Relationships between self-concept and directly observed behaviors in kindergarten children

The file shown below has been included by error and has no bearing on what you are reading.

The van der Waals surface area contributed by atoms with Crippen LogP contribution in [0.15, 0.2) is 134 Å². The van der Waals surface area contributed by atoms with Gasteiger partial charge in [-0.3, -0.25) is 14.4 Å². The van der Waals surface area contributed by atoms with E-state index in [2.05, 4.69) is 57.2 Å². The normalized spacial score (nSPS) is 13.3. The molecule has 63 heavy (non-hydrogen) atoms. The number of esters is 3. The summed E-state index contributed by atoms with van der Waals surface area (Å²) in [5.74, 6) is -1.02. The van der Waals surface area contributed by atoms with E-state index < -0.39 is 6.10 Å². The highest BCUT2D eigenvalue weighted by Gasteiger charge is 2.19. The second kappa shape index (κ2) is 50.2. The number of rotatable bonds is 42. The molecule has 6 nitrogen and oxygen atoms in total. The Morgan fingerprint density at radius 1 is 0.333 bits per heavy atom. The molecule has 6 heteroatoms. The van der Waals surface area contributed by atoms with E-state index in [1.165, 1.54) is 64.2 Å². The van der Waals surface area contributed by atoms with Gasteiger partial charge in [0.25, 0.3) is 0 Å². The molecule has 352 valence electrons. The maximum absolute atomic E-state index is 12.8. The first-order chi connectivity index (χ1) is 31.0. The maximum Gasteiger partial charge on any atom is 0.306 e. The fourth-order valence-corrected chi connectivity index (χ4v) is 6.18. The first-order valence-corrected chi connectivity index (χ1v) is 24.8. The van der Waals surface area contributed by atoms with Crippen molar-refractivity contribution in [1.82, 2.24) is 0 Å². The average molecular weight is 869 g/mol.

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Twenty kindergarten children who were nominated by teachers as not being socially and academically competent (low-rated) and 36 kindergarten children who were nominated by teachers as competent (high-rated) participated in this study. Self-concept and academic achievement data were gathered on each subject. In addition, all children were observed in class, with particular attention to compliance/non-compliance with adult requests, on-task/off-task behavior, and positive/negative social behaviors with peers. The results indicate that: (a) The factor structure of the self-concept instrument (Primary Self-concept Inventory) was replicated in both groups of children. (b) There were no significant differences in self-concept scores among high- vs. low-rated children. (c) There were profound differences in academic and social behaviors that were found to covary with positive self-evaluations within the two study groups. In general, high-rated children who felt best about themselves were higher achievers and more compliant than were their study group cohorts. Low-rated children who felt best about themselves were, on the contrary, more off-task, more negative in their peer contacts, and inferior academically to their study group cohorts.

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